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Pipelining

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Pipelining

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  1. Pipelining • Overlapped execution of instructions • Instruction unit pipelining - overlapping the fetch-execute cycle • Operation unit pipelining - overlapping the execution of an operation whose execution takes more than 1 clock cycle • We will focus on both in this chapter although, in DLX, only floating point operations will require operation unit pipelining

  2. Terminology • Pipe Stage - also a pipe segment, each step in a pipeline • Throughput - how often an instruction exits the pipeline • Machine cycle - time to move through 1 pipe stage • Stall - a situation in which a pipe stage requires more than 1 machine cycle to complete -- this freezes the pipe until that stage is done • Time per instruction on a pipelined computer: • TPI = TPI unpipelined / number of pipe stages

  3. DLX Pipeline • IF - instruction fetch cycle • Send out PC • Fetch instruction from memory into IR • Set NPC = PC 4 • ID - instruction decode/register fetch cycle • Decode instruction in IR • Access register file to read registers for operands • Place operands into two temporary registers (A and B) • Lower 16 bits of IR stored in Imm temporary register (for next cycle)

  4. DLX Pipeline continued • EX - execution/effective address cycle • ALU performs operation on A and B • Four possible functions: • memory reference: ALU adds A and Imm for effective address (for load or store operation)* • register-register ALU operation: A func B* • register-immediate operation: A op Imm* • branch: branch target = NPC + Imm; condition is A op 0 (op is == or !=) • * - Result of function placed in ALUOutput temporary register

  5. DLX Pipeline continued • MEM - Memory access/branch completion cycle • only active instructions for this cycle are loads, stores and branches • Memory reference - if load, datum loaded into LMD temporary register, if store, datum from B is stored at location in ALUOutput • Branch - if (cond) then change PC = ALUOutput else PC = NPC (PC + 4)

  6. DLX Pipeline continued • WB - writeback cycle • Used to store result of ALU or Load operation • Register-register ALU or Register-immediate operation: store in destination register value of ALUOutput • Load instruction: store in destination register the value currently in LMD • See figure 3.1, page 130 for all 5 stages including data flow and circuits

  7. Effectiveness of DLX pipeline • Branches and Stores require four cycles (first 4 stages) and all other instructions require five cycles • Assuming branch frequency of 12%, store of 5%, overall CPI for DLX = 4.83 • Can improve CPI by completing ALU operations in MEM cycle (since output is already known) • Assuming ALU instruction frequency of 47%, overall CPI improves to 4.35 or a speedup of 4.82/4.35=1.1 • Other means of decreasing CPI will probably require increasing the clock cycle time, not worth it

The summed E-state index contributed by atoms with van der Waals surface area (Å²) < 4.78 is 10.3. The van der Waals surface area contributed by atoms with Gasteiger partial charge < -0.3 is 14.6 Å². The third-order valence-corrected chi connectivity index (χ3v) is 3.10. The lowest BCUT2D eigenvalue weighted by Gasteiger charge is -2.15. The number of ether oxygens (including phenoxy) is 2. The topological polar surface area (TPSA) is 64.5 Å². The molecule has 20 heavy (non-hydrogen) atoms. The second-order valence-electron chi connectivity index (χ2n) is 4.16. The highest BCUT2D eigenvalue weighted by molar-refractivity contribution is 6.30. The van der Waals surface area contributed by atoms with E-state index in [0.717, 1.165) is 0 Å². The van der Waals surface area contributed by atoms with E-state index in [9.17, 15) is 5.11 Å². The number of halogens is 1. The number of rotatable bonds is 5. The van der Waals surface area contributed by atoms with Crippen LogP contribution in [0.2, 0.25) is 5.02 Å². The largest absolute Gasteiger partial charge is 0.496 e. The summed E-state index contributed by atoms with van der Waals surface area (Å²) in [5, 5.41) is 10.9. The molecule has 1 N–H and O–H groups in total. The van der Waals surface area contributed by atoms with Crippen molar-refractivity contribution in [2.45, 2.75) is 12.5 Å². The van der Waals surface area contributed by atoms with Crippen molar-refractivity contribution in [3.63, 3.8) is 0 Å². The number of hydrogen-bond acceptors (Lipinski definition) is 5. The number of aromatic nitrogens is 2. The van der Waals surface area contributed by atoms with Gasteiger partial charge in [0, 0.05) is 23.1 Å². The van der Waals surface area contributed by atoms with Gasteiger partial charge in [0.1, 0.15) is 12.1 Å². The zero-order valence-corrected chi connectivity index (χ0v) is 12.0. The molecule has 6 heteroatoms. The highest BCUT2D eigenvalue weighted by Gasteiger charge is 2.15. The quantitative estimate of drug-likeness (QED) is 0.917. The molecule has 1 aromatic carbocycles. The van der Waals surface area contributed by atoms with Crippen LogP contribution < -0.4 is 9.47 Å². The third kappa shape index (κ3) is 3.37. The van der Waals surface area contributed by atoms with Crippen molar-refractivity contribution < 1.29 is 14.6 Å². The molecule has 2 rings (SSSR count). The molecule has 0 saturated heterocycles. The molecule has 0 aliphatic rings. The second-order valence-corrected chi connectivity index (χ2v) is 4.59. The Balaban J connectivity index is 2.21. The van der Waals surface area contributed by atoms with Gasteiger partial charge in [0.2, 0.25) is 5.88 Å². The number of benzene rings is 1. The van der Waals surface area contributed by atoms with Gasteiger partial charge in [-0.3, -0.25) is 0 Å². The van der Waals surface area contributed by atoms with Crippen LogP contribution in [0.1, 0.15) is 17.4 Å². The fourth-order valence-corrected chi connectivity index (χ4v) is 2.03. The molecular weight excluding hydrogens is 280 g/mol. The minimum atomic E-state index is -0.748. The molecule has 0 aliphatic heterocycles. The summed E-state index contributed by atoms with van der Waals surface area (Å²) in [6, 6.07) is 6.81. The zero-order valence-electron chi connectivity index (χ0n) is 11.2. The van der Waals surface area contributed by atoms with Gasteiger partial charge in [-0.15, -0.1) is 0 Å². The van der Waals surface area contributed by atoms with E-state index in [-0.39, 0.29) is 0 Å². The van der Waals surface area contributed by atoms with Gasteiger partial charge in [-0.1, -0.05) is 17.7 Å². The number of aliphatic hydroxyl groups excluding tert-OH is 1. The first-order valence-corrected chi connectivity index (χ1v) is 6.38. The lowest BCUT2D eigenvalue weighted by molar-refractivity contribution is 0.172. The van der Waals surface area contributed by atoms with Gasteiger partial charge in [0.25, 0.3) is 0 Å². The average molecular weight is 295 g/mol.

8. Other Comments on DLX Pipe • Requires at least 2 ALUs - one to increment the PC (IF) and one for ALU operations and computing effective addresses (EX) • Requires several temporary registers (IR, A, B, Imm, NPC, ALUOutput, LMD) • Multiplexors used to select what to do after a condition is evaluated and whether a computed value is to be used later in A or B

  9. Basic Usage of the DLX Pipe • Instruction # 1 2 3 4 5 6 7 • Instruction 1 IF ID EX Mem WB • Instruction 2 IF ID EX Mem WB • Instruction 3 IF ID EX Mem WB • Instruction 4 IF ID EX Mem • Instruction 5 IF ID EX • Instruction 6 IF ID • Instruction 7 IF • See figures 3.2 and 3.3 (pages 132-133)

  10. Problems • The PC can be modified during the IF stage and the MEM stage. Two instructions could attempt to alter the PC at the same clock cycle! • Every clock cycle there is a need for two memory accesses - instruction fetch (IF) and a data fetch (ID). • Every clock cycle a register may be accessed twice (ID and WB stages). • We need ways to handle all of these conflicts. The fetches from memory can be handled by 2 caches and 2 buses. What about the others?

  11. Additional Hardware - Latches • In order to properly synchronize the DLX pipeline, we need a clock controlled mechanism between stages -- latches • This allows each stage to complete its duties before passing info to the next stage • Latches can stop data flow in the case of a stall • Latches denoted as A/B for latch between stage A and B (e.g., IF/ID, ID/EX) • See Figure 3.4, page 134

  12. Detailed Events of the Pipeline • See Figure 3.5, page 136 • IF - instruction fetch • IR gets the instruction from memory as pointed to by the PC • NPC (a temporary register stored in the IF/ID latches) and PC are updated to be PC + 4 or the value stored in the ALUOutput in the EX/MEM latches • The decision as to whether the NPC and PC are PC+4 or ALUOutput is decided by the condition stored in EX/MEM (set during previous EX operation)

  13. Events continued • ID Stage: • Register A gets value stored in first operand register (as denoted by bits 6..10 in IR) • Register B gets value stored in second operand (bits 11..15 in IR) • NPC gets value from IF/ID.NPC through latch • IR gets value from IF/ID.IR through latch • Imm gets low order 16 bits from IR (the immediate data) with bit 16 duplicated 16 more times to give Imm proper sign (in 2’s complement)